Presentation on theme: "Youth Culture Lesson Finding Teachable Moments in Culture From YouthWorker Journal and YouthWorker.com London Calling Parents Turn in Daughter for Rioting."— Presentation transcript:
Youth Culture Lesson Finding Teachable Moments in Culture From YouthWorker Journal and YouthWorker.com London Calling Parents Turn in Daughter for Rioting Did They Go Too Far? By Paul Asay Posted: Aug. 22, 2011
What Happened: Chelsea Ives was supposed to be one of the faces of London during the 2012 Olympic games. Designated as an Olympic Ambassador, she was to greet visitors at airports and train stations. Now, she’s the face of London for a much worse reason—thanks, in part, to her parents.
What Happened: For several days, London has been awash in violence. Rioters took to the streets and raided stores, trashed cars and burned businesses to the ground. More than 1,000 people have been arrested so far, half of them under the age of 18. Chelsea’s parents, as were most Londoners, horrified by the destructive rage that seemed to consume the city—but were even more shocked when they got a better look at one of the rioters while watching television.
What Happened: “Roger and I were watching the TV news and it was absolutely sickening,” Adrienne Ives, Chelsea’s mother, told The Daily Mirror. “Then we saw our daughter. I could not believe it. For a minute we did not know what to do.”
What Happened: The indecision did not last long. “How can you sit there and see that and say, ‘That's OK’?” Adrienne said. “We were watching people lose their homes and businesses. As parents, we had to say, ‘She can’t get away with that.’”
What Happened: The Ives turned in their daughter, learning during court proceedings that she proclaimed the day she rioted as “the best day ever.” They cried as she was led away; and Chelsea’s father, Roger, said, “I don’t want my daughter to go to prison, but we would do the same again.” “My children have always been taught right from wrong,” Adrienne later told the Sun. “We were not being brave; it’s what any right-thinking person would have done.”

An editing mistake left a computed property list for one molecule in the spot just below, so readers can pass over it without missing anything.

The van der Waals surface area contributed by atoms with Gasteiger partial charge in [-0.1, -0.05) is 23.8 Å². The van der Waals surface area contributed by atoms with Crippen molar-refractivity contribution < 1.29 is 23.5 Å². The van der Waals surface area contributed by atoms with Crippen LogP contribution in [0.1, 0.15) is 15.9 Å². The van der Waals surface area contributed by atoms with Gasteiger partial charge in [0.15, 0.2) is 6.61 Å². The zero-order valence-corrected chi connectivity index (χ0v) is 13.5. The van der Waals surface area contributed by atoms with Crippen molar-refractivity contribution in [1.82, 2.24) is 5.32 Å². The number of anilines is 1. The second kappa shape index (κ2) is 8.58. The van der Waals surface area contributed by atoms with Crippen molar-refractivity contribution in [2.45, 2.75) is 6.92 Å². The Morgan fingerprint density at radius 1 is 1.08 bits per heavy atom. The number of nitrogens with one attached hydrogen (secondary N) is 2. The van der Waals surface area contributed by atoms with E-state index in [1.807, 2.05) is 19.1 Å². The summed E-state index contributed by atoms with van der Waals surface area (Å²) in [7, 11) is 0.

Talk About It: If you were Chelsea, how would you feel about your parents? Do you think she’s mad at them? Embarrassed because they caught her doing something bad? Do you think there ever will come a time when she’ll be glad her parents did what they did?
Talk About It: While not many of us have taken part in riots, a lot of us have been caught doing something we know we shouldn’t be doing. Maybe it was something really serious, maybe even illegal. Maybe it was something that, at least legally, was a little less critical—such as lying to your parents about something or shirking a chore.
Talk About It: Has your mom or dad ever caught you doing something wrong? What did they do? Did they punish you? Did you feel worse because you got caught or because you disappointed your parents?
What Happened: Sometimes, parents will tell you a punishment hurts them more than it hurts you. Do you think that’s true? Why or why not? Have you ever been glad you’ve gotten punished? Has it ever taught you something?
Talk About It: Have your parents or other adults ever covered for you when you got caught doing something wrong? If so, did you learn from that experience, too? Do you think Chelsea’s parents did the right thing?
What the Bible Says: “Even if I caused you sorrow by my letter, I do not regret it. Though I did regret it—I see that my letter hurt you, but only for a little while—yet now I am happy, not because you were made sorry, but because your sorrow led you to repentance. For you became sorrowful as God intended and so were not harmed in any way by us. Godly sorrow brings repentance that leads to salvation and leaves no regret, but worldly sorrow brings death.” (2 Cor. 7:8-10)
What the Bible Says: “If they violate My decrees and fail to keep My commands, I will punish their sin with the rod, their iniquity with flogging; but I will not take My love from him, nor will I ever betray My faithfulness.” (Ps. 89:31-33) “Whoever loves discipline loves knowledge, but he who hates correction is stupid.” (Prov. 12:1) “Better is open rebuke than hidden love.” (Prov. 27:5)